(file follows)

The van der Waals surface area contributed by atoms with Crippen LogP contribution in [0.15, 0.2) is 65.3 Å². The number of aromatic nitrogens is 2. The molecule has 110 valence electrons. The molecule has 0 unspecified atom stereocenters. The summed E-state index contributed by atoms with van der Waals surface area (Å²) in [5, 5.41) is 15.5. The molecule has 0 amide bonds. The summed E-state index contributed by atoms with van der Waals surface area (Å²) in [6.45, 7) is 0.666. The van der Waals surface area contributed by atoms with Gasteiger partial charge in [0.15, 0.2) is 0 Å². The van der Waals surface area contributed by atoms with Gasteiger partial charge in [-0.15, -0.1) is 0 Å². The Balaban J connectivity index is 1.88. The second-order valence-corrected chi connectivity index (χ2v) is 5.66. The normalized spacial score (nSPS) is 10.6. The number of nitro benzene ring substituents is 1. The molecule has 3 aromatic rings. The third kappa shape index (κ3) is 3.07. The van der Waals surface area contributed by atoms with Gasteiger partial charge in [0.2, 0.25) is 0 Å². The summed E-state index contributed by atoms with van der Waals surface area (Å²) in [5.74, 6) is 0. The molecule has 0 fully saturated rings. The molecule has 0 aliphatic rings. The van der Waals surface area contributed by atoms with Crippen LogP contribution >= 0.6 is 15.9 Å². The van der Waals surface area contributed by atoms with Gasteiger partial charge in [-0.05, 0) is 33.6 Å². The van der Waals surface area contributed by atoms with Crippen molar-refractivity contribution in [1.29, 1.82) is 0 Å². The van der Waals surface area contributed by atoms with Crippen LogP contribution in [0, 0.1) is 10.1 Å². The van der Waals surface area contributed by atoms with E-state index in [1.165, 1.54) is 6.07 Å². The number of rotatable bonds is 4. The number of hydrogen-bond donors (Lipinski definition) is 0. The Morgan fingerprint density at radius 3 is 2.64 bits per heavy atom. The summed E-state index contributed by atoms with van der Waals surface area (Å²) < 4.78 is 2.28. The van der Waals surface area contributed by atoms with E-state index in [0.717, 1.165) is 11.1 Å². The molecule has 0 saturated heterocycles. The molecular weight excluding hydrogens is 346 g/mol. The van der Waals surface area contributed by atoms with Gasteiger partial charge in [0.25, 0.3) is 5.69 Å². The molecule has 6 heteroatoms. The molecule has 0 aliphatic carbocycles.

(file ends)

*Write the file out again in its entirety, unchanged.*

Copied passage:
The van der Waals surface area contributed by atoms with Crippen LogP contribution in [0.15, 0.2) is 65.3 Å². The number of aromatic nitrogens is 2. The molecule has 110 valence electrons. The molecule has 0 unspecified atom stereocenters. The summed E-state index contributed by atoms with van der Waals surface area (Å²) in [5, 5.41) is 15.5. The molecule has 0 amide bonds. The summed E-state index contributed by atoms with van der Waals surface area (Å²) in [6.45, 7) is 0.666. The van der Waals surface area contributed by atoms with Gasteiger partial charge in [0.15, 0.2) is 0 Å². The van der Waals surface area contributed by atoms with Gasteiger partial charge in [-0.15, -0.1) is 0 Å². The Balaban J connectivity index is 1.88. The second-order valence-corrected chi connectivity index (χ2v) is 5.66. The normalized spacial score (nSPS) is 10.6. The number of nitro benzene ring substituents is 1. The molecule has 3 aromatic rings. The third kappa shape index (κ3) is 3.07. The van der Waals surface area contributed by atoms with Gasteiger partial charge in [0.2, 0.25) is 0 Å². The summed E-state index contributed by atoms with van der Waals surface area (Å²) in [5.74, 6) is 0. The molecule has 0 fully saturated rings. The molecule has 0 aliphatic rings. The van der Waals surface area contributed by atoms with Crippen LogP contribution >= 0.6 is 15.9 Å². The van der Waals surface area contributed by atoms with Gasteiger partial charge in [-0.05, 0) is 33.6 Å². The van der Waals surface area contributed by atoms with Crippen molar-refractivity contribution in [1.29, 1.82) is 0 Å². The van der Waals surface area contributed by atoms with Crippen LogP contribution in [0, 0.1) is 10.1 Å². The van der Waals surface area contributed by atoms with E-state index in [1.165, 1.54) is 6.07 Å². The number of rotatable bonds is 4. The number of hydrogen-bond donors (Lipinski definition) is 0. The Morgan fingerprint density at radius 3 is 2.64 bits per heavy atom. The summed E-state index contributed by atoms with van der Waals surface area (Å²) < 4.78 is 2.28. The van der Waals surface area contributed by atoms with E-state index in [0.717, 1.165) is 11.1 Å². The molecule has 0 saturated heterocycles. The molecular weight excluding hydrogens is 346 g/mol. The van der Waals surface area contributed by atoms with Gasteiger partial charge in [0.25, 0.3) is 5.69 Å². The molecule has 6 heteroatoms. The molecule has 0 aliphatic carbocycles.